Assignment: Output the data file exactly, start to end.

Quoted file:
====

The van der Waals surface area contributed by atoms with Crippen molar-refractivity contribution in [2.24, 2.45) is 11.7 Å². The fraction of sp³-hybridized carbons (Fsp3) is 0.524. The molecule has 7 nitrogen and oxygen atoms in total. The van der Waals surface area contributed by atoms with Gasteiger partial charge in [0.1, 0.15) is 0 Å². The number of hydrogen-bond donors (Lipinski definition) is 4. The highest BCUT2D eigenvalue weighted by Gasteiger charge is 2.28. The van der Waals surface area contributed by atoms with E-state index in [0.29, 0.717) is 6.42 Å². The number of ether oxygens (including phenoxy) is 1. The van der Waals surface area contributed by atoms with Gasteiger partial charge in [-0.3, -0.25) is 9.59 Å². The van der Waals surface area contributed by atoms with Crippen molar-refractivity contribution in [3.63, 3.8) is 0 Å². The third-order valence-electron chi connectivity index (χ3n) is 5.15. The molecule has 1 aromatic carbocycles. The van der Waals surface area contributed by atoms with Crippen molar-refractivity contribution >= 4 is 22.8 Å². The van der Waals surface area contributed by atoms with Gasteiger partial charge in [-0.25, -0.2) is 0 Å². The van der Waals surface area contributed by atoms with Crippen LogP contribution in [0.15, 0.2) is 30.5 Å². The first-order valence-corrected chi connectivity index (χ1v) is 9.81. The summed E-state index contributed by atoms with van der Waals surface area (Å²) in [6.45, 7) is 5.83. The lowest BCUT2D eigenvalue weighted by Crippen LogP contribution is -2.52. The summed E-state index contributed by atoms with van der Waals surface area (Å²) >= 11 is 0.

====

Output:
The van der Waals surface area contributed by atoms with Crippen molar-refractivity contribution in [2.24, 2.45) is 11.7 Å². The fraction of sp³-hybridized carbons (Fsp3) is 0.524. The molecule has 7 nitrogen and oxygen atoms in total. The van der Waals surface area contributed by atoms with Gasteiger partial charge in [0.1, 0.15) is 0 Å². The number of hydrogen-bond donors (Lipinski definition) is 4. The highest BCUT2D eigenvalue weighted by Gasteiger charge is 2.28. The van der Waals surface area contributed by atoms with E-state index in [0.29, 0.717) is 6.42 Å². The number of ether oxygens (including phenoxy) is 1. The van der Waals surface area contributed by atoms with Gasteiger partial charge in [-0.3, -0.25) is 9.59 Å². The van der Waals surface area contributed by atoms with Crippen molar-refractivity contribution in [3.63, 3.8) is 0 Å². The third-order valence-electron chi connectivity index (χ3n) is 5.15. The molecule has 1 aromatic carbocycles. The van der Waals surface area contributed by atoms with Crippen molar-refractivity contribution >= 4 is 22.8 Å². The van der Waals surface area contributed by atoms with Gasteiger partial charge in [-0.25, -0.2) is 0 Å². The van der Waals surface area contributed by atoms with Crippen LogP contribution in [0.15, 0.2) is 30.5 Å². The first-order valence-corrected chi connectivity index (χ1v) is 9.81. The summed E-state index contributed by atoms with van der Waals surface area (Å²) in [6.45, 7) is 5.83. The lowest BCUT2D eigenvalue weighted by Crippen LogP contribution is -2.52. The summed E-state index contributed by atoms with van der Waals surface area (Å²) >= 11 is 0.